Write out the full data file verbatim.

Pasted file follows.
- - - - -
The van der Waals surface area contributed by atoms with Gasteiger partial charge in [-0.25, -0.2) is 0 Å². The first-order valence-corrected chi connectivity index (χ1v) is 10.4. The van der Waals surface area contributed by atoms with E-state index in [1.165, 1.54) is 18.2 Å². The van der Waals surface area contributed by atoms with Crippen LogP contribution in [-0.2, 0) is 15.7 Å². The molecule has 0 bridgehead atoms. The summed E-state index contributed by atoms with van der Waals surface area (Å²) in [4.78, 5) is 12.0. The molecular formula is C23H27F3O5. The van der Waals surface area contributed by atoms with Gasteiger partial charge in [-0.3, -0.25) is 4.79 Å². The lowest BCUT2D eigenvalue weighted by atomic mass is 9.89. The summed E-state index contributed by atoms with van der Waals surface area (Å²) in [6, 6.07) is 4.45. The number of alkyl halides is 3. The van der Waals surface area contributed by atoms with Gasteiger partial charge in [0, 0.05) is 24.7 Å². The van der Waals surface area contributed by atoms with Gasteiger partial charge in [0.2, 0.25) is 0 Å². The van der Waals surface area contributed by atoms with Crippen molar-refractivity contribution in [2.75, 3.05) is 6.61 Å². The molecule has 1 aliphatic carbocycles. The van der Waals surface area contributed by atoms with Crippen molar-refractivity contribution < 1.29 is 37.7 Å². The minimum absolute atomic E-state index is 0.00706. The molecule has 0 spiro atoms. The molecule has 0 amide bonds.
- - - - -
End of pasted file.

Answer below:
The van der Waals surface area contributed by atoms with Gasteiger partial charge in [-0.25, -0.2) is 0 Å². The first-order valence-corrected chi connectivity index (χ1v) is 10.4. The van der Waals surface area contributed by atoms with E-state index in [1.165, 1.54) is 18.2 Å². The van der Waals surface area contributed by atoms with Crippen LogP contribution in [-0.2, 0) is 15.7 Å². The molecule has 0 bridgehead atoms. The summed E-state index contributed by atoms with van der Waals surface area (Å²) in [4.78, 5) is 12.0. The molecular formula is C23H27F3O5. The van der Waals surface area contributed by atoms with Gasteiger partial charge in [-0.3, -0.25) is 4.79 Å². The lowest BCUT2D eigenvalue weighted by atomic mass is 9.89. The summed E-state index contributed by atoms with van der Waals surface area (Å²) in [6, 6.07) is 4.45. The number of alkyl halides is 3. The van der Waals surface area contributed by atoms with Gasteiger partial charge in [0, 0.05) is 24.7 Å². The van der Waals surface area contributed by atoms with Gasteiger partial charge in [0.2, 0.25) is 0 Å². The van der Waals surface area contributed by atoms with Crippen molar-refractivity contribution in [2.75, 3.05) is 6.61 Å². The molecule has 1 aliphatic carbocycles. The van der Waals surface area contributed by atoms with Crippen molar-refractivity contribution < 1.29 is 37.7 Å². The minimum absolute atomic E-state index is 0.00706. The molecule has 0 spiro atoms. The molecule has 0 amide bonds.